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I tried to use a gift card last night in PA and was told that they could no longer be used and that January 1st was the deadline. It had less than $2 left on it so it was no big deal for me but I am sure others lost more buying power than I did.
 
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J.L. Robert
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Ampere wrote:
I always wonder why people are willing to trade cash for a more restrictive form of money that can lose value over time with fees and expiration dates. That's really thoughtful of you to advertise this to anyone with the cards.


I agree with the limited spending power of gift cards. But lost value doesn't apply everywhere. In California, at least, gift certificates and cards have no expiration, nor can fees be levied upon them.
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Tim Gilberg
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J.L.Robert wrote:

I agree with the limited spending power of gift cards. But lost value doesn't apply everywhere. In California, at least, gift certificates and cards have no expiration, nor can fees be levied upon them.


But normal rules like that don't necessarily apply in the case of a bankruptcy. Basically, a company in bankruptcy needs to get permission from the court to honor gift cards and that permission might not be granted, especially if other creditors object.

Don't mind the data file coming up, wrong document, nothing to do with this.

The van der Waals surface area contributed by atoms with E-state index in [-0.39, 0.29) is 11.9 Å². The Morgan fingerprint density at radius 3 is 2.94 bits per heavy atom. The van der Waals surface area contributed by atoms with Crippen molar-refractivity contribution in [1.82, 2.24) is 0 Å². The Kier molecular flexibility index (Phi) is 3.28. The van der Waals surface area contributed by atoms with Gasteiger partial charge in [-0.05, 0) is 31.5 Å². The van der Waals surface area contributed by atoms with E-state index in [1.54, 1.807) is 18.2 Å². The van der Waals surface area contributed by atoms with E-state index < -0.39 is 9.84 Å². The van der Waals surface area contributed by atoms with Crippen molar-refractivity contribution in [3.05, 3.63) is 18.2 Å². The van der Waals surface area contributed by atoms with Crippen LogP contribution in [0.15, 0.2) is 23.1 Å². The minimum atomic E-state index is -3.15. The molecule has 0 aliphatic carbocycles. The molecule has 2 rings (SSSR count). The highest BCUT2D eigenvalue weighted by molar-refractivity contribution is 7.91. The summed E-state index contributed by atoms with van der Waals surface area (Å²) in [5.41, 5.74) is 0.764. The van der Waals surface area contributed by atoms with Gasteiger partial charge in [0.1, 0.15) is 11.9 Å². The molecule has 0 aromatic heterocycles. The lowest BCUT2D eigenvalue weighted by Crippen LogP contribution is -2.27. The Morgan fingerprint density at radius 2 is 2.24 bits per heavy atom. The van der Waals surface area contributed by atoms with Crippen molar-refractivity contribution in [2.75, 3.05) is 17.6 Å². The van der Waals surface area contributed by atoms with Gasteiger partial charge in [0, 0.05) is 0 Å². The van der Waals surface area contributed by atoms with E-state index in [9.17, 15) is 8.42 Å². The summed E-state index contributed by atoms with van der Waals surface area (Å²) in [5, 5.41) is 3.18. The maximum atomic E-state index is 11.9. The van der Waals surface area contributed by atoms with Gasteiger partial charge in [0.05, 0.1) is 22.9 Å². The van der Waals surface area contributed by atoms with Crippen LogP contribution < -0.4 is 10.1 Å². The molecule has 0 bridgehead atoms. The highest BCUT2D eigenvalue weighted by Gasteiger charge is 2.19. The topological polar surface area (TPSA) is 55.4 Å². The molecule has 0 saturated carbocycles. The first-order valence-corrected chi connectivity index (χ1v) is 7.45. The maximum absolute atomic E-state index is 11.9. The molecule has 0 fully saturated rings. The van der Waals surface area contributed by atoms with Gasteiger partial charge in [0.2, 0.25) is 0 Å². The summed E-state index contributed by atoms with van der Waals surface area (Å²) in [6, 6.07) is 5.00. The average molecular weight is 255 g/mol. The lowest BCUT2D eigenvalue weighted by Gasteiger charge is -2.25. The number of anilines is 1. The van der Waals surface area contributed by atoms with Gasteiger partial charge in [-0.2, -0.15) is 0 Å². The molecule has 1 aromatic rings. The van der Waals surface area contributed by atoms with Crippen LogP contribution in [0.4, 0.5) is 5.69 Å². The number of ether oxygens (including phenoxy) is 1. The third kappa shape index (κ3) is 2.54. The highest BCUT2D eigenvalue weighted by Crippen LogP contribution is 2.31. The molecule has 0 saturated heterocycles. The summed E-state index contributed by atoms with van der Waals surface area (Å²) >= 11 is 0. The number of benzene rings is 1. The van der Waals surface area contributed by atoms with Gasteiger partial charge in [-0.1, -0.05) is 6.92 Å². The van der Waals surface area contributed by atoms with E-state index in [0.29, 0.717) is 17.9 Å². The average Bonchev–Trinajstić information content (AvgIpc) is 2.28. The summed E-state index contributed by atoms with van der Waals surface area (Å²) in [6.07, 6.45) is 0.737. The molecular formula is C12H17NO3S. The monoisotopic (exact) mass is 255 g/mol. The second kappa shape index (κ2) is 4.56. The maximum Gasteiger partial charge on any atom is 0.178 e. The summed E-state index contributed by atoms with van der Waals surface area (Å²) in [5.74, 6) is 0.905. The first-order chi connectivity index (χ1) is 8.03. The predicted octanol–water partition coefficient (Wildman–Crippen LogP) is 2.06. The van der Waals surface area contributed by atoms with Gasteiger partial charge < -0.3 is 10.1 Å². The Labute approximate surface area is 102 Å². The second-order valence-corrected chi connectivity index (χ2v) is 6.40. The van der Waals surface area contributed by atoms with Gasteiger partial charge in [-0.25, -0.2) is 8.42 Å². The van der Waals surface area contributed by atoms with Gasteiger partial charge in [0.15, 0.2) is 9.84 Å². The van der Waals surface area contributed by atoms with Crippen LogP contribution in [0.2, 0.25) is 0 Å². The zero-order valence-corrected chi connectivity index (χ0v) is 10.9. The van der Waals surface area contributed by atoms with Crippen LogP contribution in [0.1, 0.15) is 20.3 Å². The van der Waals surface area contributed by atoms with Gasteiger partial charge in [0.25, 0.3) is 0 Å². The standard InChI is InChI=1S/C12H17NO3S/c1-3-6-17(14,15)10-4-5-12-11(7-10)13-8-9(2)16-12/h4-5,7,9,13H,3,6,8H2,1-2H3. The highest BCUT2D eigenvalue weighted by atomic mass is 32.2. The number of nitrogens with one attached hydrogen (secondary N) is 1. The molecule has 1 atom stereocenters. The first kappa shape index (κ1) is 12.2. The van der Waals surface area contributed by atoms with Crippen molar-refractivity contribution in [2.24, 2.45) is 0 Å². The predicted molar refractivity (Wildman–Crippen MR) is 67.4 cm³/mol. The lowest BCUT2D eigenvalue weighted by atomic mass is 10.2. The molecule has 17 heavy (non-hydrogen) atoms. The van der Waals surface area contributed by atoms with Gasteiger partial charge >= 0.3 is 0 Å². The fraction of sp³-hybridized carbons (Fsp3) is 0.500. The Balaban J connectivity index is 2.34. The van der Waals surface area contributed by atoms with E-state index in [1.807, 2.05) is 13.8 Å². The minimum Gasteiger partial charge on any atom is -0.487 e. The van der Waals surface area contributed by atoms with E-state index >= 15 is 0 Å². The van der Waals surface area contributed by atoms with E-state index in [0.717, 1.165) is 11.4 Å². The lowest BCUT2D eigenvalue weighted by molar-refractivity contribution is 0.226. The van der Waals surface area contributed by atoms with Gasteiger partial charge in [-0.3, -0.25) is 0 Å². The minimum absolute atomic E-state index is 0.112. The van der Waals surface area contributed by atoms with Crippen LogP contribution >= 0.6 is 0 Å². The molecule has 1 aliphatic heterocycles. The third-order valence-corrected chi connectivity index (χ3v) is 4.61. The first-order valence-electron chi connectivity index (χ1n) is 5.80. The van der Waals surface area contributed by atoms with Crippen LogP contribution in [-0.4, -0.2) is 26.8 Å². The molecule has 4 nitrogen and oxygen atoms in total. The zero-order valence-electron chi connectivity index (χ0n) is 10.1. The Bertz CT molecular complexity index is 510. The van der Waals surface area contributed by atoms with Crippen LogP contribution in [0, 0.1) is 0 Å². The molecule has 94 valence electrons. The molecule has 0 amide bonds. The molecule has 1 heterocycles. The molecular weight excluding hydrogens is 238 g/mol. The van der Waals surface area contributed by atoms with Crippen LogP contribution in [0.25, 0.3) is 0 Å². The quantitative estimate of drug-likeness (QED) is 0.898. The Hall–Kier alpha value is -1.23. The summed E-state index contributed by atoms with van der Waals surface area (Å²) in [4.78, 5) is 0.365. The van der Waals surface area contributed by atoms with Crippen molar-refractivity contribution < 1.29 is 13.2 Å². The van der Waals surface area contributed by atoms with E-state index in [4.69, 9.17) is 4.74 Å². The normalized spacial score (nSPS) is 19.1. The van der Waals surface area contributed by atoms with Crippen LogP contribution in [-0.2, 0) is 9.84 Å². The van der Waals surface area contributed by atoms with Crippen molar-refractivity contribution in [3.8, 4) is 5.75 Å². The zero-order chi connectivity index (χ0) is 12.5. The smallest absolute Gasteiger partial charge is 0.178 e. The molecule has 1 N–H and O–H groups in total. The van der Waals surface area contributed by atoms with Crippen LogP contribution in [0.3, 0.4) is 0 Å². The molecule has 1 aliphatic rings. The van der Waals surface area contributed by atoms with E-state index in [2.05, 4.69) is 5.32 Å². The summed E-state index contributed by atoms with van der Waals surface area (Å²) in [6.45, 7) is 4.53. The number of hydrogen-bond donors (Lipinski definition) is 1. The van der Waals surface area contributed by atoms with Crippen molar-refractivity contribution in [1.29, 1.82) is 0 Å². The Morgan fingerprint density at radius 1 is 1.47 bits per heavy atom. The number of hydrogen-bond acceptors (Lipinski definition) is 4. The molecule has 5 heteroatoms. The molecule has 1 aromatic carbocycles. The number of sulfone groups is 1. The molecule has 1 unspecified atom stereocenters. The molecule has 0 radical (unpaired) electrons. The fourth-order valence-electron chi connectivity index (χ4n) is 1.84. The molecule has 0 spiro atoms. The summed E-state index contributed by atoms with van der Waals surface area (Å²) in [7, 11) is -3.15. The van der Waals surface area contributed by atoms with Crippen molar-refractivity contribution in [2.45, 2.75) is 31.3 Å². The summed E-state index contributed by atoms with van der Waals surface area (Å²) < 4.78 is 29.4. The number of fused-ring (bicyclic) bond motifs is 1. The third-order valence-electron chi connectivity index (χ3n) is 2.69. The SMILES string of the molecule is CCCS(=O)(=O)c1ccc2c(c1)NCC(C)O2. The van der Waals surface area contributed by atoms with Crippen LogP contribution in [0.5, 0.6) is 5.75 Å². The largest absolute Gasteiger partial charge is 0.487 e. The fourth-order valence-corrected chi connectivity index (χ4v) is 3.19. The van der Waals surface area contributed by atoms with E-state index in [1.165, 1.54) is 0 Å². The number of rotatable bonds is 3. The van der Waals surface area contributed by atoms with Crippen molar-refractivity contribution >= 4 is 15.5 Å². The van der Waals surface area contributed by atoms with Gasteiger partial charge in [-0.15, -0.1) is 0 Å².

With Sharper Image, it wasn't so much that they were trying to pull something--it was that they were sunk as a company. At that point, as a creditor, get in line.
 
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Kurt
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There's also nothing to stop a manager from deciding not to accept the cards in CA. It may be illegal, but that hasn't stopped all sorts of pseudo and not so pseudo scams I've seen in retail (not accepting returns even within their guidelines, sale items 'mysteriously' not showing up as being on sale even though corporate headquarters AND the local manager has known about the sale for hours if not days, etc.).
 
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J.L. Robert
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Gilby wrote:
J.L.Robert wrote:

I agree with the limited spending power of gift cards. But lost value doesn't apply everywhere. In California, at least, gift certificates and cards have no expiration, nor can fees be levied upon them.


But normal rules like that don't necessarily apply in the case of a bankruptcy. Basically, a company in bankruptcy needs to get permission from the court to honor gift cards and that permission might not be granted, especially if other creditors object.

With Sharper Image, it wasn't so much that they were trying to pull something--it was that they were sunk as a company. At that point, as a creditor, get in line.


Of course the situation changes in the case of a Chapter 7 Bankruptcy.

The Sharper Image situation involved them ceasing to honor them without any prior notice. They quickly reversed this decision after the negative publicity (and I would assume the threat of legal action).